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Brazil major export competitor, but suffering growing painsBrazil major export competitor, but suffering growing pains

Elton Robinson 1

March 24, 2014

3 Min Read

While Brazil continue to be one of the largest export competitors for the United States, it faces a number of tough challenges including transportation distances and rising fuel costs, according to a Rabobank report on Brazil’s agribusiness outlook for 2014.

The report from Rabobank’s Food & Agribusiness Research team says it expects another year of record production for several of Brazil’s major agricultural crops in 2014, including soybeans and depending on weather developments, sugarcane.

According to USDA’s World Agricultural Supply and Demand Estimates, Brazil’s current soybean crop is projected at 88.5 million metric tons, or 3.25 billion bushels. Rabobank projects Brazil’s 2013-14 soybean crop at 3.34 billion bushels.

USDA is forecasting Brazil’s soybean exports for 2013-14 at 45 million metric tons, or 1.6 billion bushels, easily the United States’ biggest export competitor. The estimate for Brazil’s soybean exports has increased in each of the last three years, according to USDA.

The Rabobank report points out that international prices for many of Brazil’s agricultural commodities fell in 2013 and could decline further in 2014. Rabobank says that infrastructure and logistics remain a key point of concern for the country for 2014, particularly for the export market. With production and export volumes set to rise again, and further increases in transport fuel costs implemented at the end of 2013, there is little chance of lowering costs for transporting commodities internally in 2014.

“Due to slowing economic growth and high inflation in Brazil, the domestic market will have limited scope to drive growth in sales in 2014,” said Rabobank analyst Andy Duff.  “It is possible that some growth may come from exports, but with declining global commodity prices, revenue growth would have to come from an increase in export volumes, or a declining exchange rate, or both.”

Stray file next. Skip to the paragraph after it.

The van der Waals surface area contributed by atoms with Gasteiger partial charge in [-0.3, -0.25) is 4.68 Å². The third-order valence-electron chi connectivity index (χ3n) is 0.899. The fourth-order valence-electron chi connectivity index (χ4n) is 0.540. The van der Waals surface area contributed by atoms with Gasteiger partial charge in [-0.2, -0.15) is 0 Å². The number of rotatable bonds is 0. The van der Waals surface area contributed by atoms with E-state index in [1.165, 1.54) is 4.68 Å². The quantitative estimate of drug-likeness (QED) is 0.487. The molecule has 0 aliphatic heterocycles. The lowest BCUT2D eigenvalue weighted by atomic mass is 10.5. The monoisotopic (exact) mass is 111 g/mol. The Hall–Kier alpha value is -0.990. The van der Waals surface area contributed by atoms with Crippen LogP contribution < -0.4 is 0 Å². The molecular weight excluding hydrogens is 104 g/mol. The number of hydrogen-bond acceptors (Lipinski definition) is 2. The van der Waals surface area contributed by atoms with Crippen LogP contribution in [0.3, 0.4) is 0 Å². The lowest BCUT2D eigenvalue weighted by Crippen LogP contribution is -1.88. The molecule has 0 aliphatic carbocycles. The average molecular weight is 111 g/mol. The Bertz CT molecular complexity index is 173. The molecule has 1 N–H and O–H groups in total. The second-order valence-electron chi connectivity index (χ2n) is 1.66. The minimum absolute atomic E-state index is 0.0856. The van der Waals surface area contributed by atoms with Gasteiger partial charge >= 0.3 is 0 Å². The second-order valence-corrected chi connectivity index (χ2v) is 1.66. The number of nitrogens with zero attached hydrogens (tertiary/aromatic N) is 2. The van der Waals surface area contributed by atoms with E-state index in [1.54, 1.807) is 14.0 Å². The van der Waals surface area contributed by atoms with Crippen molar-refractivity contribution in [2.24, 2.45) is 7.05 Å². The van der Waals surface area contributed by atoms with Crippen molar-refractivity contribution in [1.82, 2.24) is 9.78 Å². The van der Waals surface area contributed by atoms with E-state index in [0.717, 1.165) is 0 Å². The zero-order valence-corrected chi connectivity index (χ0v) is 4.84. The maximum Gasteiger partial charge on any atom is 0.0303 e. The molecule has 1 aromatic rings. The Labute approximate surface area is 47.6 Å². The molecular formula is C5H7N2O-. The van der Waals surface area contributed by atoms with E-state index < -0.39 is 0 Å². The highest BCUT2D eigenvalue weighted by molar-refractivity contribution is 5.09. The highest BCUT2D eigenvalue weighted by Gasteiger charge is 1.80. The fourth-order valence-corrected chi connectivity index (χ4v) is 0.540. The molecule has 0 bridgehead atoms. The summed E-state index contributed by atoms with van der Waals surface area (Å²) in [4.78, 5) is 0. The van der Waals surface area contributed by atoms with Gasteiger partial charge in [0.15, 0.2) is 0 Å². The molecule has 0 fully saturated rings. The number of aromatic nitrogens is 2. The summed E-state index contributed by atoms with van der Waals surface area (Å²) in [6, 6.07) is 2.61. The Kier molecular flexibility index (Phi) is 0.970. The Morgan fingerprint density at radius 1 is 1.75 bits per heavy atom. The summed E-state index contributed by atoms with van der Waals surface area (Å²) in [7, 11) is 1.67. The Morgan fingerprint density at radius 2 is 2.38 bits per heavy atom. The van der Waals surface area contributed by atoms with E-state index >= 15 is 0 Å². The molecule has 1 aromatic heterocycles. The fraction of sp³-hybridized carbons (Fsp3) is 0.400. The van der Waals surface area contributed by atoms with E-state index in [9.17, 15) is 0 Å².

Brazil’s soybean area in 2014-15 is estimated to rise 7 percent, 2 million hectare or 5 million acres, as a result of favorable economics for soybeans versus corn.

Brazil’s beef industry is also expecting 2014 to be another year of rising exports. With major competing exporters facing challenges in raising output, Brazil is well placed to capitalize on growing import demand. The decline in the value of Brazil’s currency over the last year has also boosted the industry’s export competitiveness, and a further gradual decline in the Brazilian real to U.S. dollar exchange rate over 2014 is expected to sustain this competitive advantage.

Nevertheless, the positive impact of the weakening of the BRL/USD exchange rate on Brazil’s export competitiveness has been at least partially offset by rising costs, especially in services and logistics.

For example, diesel prices have risen three times since the beginning of 2013, with the most recent hike of 8 percent at the end of November 2013.  Given the long distances between major crop production regions and the country’s ports, sustained major investment in infrastructure over the coming years remains pivotal if the country is to continue to expand production and export volumes while remaining competitive. However, this will not happen overnight.

“Although Brazil is slowly addressing its bottlenecks, this will take years,” Duff said. “For 2014, with higher fuel costs and another large grain harvest, logistics costs for Brazilian agribusiness are unlikely to decline.”

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About the Author(s)

Elton Robinson 1

Editor, Delta Farm Press

Elton joined Delta Farm Press in March 1993, and was named editor of the publication in July 1997. He writes about agriculture-related issues for cotton, corn, soybean, rice and wheat producers in west Tennessee, Arkansas, Mississippi, Louisiana and southeast Missouri. Elton worked as editor of a weekly community newspaper and wrote for a monthly cotton magazine prior to Delta Farm Press. Elton and his wife, Stephony, live in Atoka, Tenn., 30 miles north of Memphis. They have three grown sons, Ryan Robinson, Nick Gatlin and Will Gatlin.

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